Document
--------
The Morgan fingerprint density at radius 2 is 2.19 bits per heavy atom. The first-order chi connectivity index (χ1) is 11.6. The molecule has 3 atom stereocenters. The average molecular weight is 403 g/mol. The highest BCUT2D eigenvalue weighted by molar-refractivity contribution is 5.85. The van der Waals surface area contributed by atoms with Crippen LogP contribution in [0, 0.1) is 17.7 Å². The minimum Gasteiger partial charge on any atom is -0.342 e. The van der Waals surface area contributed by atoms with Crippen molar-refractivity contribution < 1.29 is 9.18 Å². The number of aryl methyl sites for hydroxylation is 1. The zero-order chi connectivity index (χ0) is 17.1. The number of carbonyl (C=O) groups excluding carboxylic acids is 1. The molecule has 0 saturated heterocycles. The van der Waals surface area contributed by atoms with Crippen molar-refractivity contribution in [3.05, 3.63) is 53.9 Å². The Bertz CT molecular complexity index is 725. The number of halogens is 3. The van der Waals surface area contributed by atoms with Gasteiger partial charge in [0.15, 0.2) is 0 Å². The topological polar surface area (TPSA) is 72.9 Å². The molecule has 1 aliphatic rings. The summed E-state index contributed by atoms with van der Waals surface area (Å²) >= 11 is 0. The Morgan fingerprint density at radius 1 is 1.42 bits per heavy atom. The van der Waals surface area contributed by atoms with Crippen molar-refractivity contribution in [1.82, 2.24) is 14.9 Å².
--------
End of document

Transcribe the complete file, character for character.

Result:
The Morgan fingerprint density at radius 2 is 2.19 bits per heavy atom. The first-order chi connectivity index (χ1) is 11.6. The molecule has 3 atom stereocenters. The average molecular weight is 403 g/mol. The highest BCUT2D eigenvalue weighted by molar-refractivity contribution is 5.85. The van der Waals surface area contributed by atoms with Crippen LogP contribution in [0, 0.1) is 17.7 Å². The minimum Gasteiger partial charge on any atom is -0.342 e. The van der Waals surface area contributed by atoms with Crippen molar-refractivity contribution < 1.29 is 9.18 Å². The number of aryl methyl sites for hydroxylation is 1. The zero-order chi connectivity index (χ0) is 17.1. The number of carbonyl (C=O) groups excluding carboxylic acids is 1. The molecule has 0 saturated heterocycles. The van der Waals surface area contributed by atoms with Crippen molar-refractivity contribution in [3.05, 3.63) is 53.9 Å². The Bertz CT molecular complexity index is 725. The number of halogens is 3. The van der Waals surface area contributed by atoms with Gasteiger partial charge in [0.15, 0.2) is 0 Å². The topological polar surface area (TPSA) is 72.9 Å². The molecule has 1 aliphatic rings. The summed E-state index contributed by atoms with van der Waals surface area (Å²) >= 11 is 0. The Morgan fingerprint density at radius 1 is 1.42 bits per heavy atom. The van der Waals surface area contributed by atoms with Crippen molar-refractivity contribution in [1.82, 2.24) is 14.9 Å².